With a congressional seat suddenly open, Democrats in the Rio Grande Valley race to recruit for a competitive district
"With a congressional seat suddenly open, Democrats in the Rio Grande Valley race to recruit for a competitive district" was first published by The Texas Tribune, a nonprofit, nonpartisan media organization that informs Texans — and engages with them — about public policy, politics, government and statewide issues.
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Democrats in the Rio Grande Valley are scrambling to make up for lost time after U.S. Rep. Vicente Gonzalez, D-McAllen, decided to seek reelection in a different district, leaving an open seat in what is expected to be the state’s most competitive congressional race next year.
With less than a month and a half until the candidate filing deadline, Democrats are sorting through their options for a primary that had been an afterthought given the perception Gonzalez would remain in the 15th Congressional District.
But during this year’s redistricting process, Texas lawmakers redrew the state’s congressional maps to fortify their hold on power. They made the 15th District more competitive and drew Gonzalez’ home into the nearby 34th Congressional District. Many Republicans have already rallied around Monica De La Cruz, who gave Gonzalez a surprisingly close race last year and quickly launched a comeback bid.
At least two Democrats declared for the 15th District as it became increasingly anticipated that Gonzalez would bail on a reelection bid there, but recruitment is only just beginning.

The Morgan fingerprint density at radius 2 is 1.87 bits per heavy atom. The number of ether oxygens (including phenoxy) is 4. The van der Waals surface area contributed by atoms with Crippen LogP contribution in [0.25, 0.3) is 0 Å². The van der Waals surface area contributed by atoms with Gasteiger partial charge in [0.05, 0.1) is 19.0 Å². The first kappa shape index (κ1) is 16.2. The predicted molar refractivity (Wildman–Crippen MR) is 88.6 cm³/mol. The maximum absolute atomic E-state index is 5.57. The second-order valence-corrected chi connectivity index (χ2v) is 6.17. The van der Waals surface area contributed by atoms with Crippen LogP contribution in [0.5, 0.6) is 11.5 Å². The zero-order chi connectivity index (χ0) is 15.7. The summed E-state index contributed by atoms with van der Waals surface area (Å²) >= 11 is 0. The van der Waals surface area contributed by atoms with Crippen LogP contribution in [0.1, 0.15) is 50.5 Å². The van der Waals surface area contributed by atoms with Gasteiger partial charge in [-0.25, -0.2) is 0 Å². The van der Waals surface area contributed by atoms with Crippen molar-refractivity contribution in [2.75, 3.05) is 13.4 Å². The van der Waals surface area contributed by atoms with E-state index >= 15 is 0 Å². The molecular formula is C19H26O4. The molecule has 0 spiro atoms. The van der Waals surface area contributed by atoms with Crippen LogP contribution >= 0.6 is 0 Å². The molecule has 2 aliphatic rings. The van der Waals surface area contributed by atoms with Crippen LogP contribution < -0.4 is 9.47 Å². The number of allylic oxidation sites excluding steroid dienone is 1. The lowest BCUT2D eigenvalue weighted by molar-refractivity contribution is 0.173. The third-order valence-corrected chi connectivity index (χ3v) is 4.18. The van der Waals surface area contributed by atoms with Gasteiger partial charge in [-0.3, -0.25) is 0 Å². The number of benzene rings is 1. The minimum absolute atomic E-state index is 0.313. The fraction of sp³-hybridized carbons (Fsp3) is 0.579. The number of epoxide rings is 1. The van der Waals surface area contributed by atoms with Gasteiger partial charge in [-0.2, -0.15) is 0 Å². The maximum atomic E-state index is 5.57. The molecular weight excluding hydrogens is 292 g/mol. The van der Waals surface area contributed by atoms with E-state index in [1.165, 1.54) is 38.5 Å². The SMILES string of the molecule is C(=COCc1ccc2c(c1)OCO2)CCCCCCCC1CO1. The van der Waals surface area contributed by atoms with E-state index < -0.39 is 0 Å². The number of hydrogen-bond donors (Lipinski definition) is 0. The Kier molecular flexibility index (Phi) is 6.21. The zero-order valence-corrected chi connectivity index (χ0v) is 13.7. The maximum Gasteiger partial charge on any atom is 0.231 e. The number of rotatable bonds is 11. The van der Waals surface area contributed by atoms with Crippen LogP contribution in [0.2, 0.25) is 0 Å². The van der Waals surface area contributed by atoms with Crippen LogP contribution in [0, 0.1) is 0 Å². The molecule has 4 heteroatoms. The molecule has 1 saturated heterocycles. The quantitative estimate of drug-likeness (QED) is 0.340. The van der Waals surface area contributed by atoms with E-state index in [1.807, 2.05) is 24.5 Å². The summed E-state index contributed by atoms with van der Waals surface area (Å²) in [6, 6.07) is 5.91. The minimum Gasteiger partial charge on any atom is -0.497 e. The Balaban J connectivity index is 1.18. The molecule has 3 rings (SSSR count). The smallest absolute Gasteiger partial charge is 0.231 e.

Civic engagement group LUPE Votes is launching on Monday what it describes as a “people-powered nomination process” — called We the Pueblo — to find a candidate the political organization can champion. The group, whose priorities include Medicare for All and a $15-per-hour minimum wage, is inviting people in the 15th District to nominate someone who “shares the values of working Texans,” said Dani Marrero Hi, a spokesperson for LUPE Votes. She said the group is looking for someone intimately familiar with those struggles and not “from the top 1% of the Valley.”
“We’re tired of establishment Democrats making promises after promises every year, then leaving or abandoning the district, like Vicente Gonzalez is doing, when times get tough,” Marrero Hi said. “When they do that … it leaves our region vulnerable to Republicans to come in and write our story.”
Republicans are gunning more than ever for the 15th District, eager to capitalize on President Joe Biden’s underperformance throughout South Texas last year. And the GOP-led redistricting process put the 15th District even more within reach for Republicans, morphing it from a district that Biden lost by 2 percentage points to one that Donald Trump would have carried by 3 points.
It did not take long after the first congressional map proposal came out for Gonzalez to say he would consider switching to the neighboring 34th District, where U.S. Rep. Filemon Vela, D-Brownsville, is retiring and the landscape was drawn to be more favorable to Democrats. Vela backed the move, and then a Democratic amendment to the map moved Gonzalez’s home into the 34th District, making the switch all but guaranteed before Gonzalez officially announced it Tuesday.
The Democratic Congressional Campaign Committee, the campaign arm of House Democrats, had named Gonzalez a Frontline member in the 15th District, a designation reserved for the most vulnerable Democratic incumbents. The committee says the seat remains a priority after Gonzalez’s switch.
“The DCCC will be fighting from now until Election Day to ensure this district stays in Democratic hands,” DCCC spokesperson Monica Robinson said in a statement for this story.